the IT city, the I.T. Baby


FDA warns against use of numbing gels for teething pain

Nuclear OptionI’m pretty much beat today, you can read a nicely written piece on it over at CBS News, but the breakdown is this more or less: If your kid’s under two years of age don’t use any sort of numbing agent for teething pain.

There’re two separate warnings going on, the first one involves very stupid cancer patients or people with access to cancer patient medication (in this case viscous lidocaine,) for mouth sores giving babies adult prescription medication. If you’re dumb enough to be doing that you’re probably not reading this.

The other involves over the counter numbing agents such as Orajel that contain benzocaine also can lead to a potentially fatal condition called methemoglobinemia. Basically insanely lowered oxygen content in the blood which can kill ’em.

This second warning is aimed at children under two years of age.

As far as I can tell if you’ve used one of these gels before, you’re not at lowered risk for the problem happening in the future. It could have been happening in the past and you just didn’t catch that your baby went to sleep because of the lowered oxygen levels causing them to pass out, not because of the pain relief. So yeah, just because it’s worked before don’t trust it to not cause problems.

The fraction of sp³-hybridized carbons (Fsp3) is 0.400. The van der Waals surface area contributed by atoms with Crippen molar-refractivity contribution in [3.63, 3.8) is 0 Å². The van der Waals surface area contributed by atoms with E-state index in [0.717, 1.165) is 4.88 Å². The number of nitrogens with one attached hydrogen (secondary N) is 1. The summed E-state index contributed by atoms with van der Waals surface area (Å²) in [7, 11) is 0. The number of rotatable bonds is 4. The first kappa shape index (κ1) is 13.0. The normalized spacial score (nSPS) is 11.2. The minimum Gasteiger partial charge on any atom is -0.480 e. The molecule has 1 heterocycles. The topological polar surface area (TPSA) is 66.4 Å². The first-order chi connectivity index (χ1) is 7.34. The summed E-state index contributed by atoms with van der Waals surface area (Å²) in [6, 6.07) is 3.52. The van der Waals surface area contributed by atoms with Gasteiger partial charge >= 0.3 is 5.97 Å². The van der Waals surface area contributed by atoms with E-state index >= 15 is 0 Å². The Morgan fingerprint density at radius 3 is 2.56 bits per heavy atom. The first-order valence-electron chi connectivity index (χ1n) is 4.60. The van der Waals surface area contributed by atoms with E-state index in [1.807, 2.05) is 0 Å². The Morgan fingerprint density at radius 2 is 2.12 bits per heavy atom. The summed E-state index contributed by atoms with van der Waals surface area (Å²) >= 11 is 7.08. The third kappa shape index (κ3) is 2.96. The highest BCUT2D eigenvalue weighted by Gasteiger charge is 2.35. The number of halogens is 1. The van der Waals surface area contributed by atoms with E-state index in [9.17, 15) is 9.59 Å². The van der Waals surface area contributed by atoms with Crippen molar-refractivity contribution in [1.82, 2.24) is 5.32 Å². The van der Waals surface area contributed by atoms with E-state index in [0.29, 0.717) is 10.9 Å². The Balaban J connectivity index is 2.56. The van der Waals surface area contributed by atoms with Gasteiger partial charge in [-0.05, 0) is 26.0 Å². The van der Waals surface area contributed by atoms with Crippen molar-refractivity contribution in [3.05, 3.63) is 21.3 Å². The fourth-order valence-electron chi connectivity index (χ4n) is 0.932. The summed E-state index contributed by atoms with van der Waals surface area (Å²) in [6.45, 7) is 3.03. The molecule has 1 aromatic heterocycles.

The FDA suggests teething rings, cold things, all the stuff you’ve probably tried and realized didn’t work for you baby so you went and bought a gel.

The products that were named by brand name (according to the CBS report,) are Anbesol, Hurricaine, Orajel, Baby Orajel and Orabase.

So yeah, nothing you do to attempt to help your baby will ever not be linked to potentially killing them. There’re other articles that mention checking with a doctor, who will probably either give you the teething ring advice or tell you how to spot the signs of methemoglobinemia.

Paul King

Paul King lives in Nashville Tennessee with his wife, two daughters and cats. He writes for Pocketables, theITBaby, and is an IT consultant along with doing tech support for a film production company.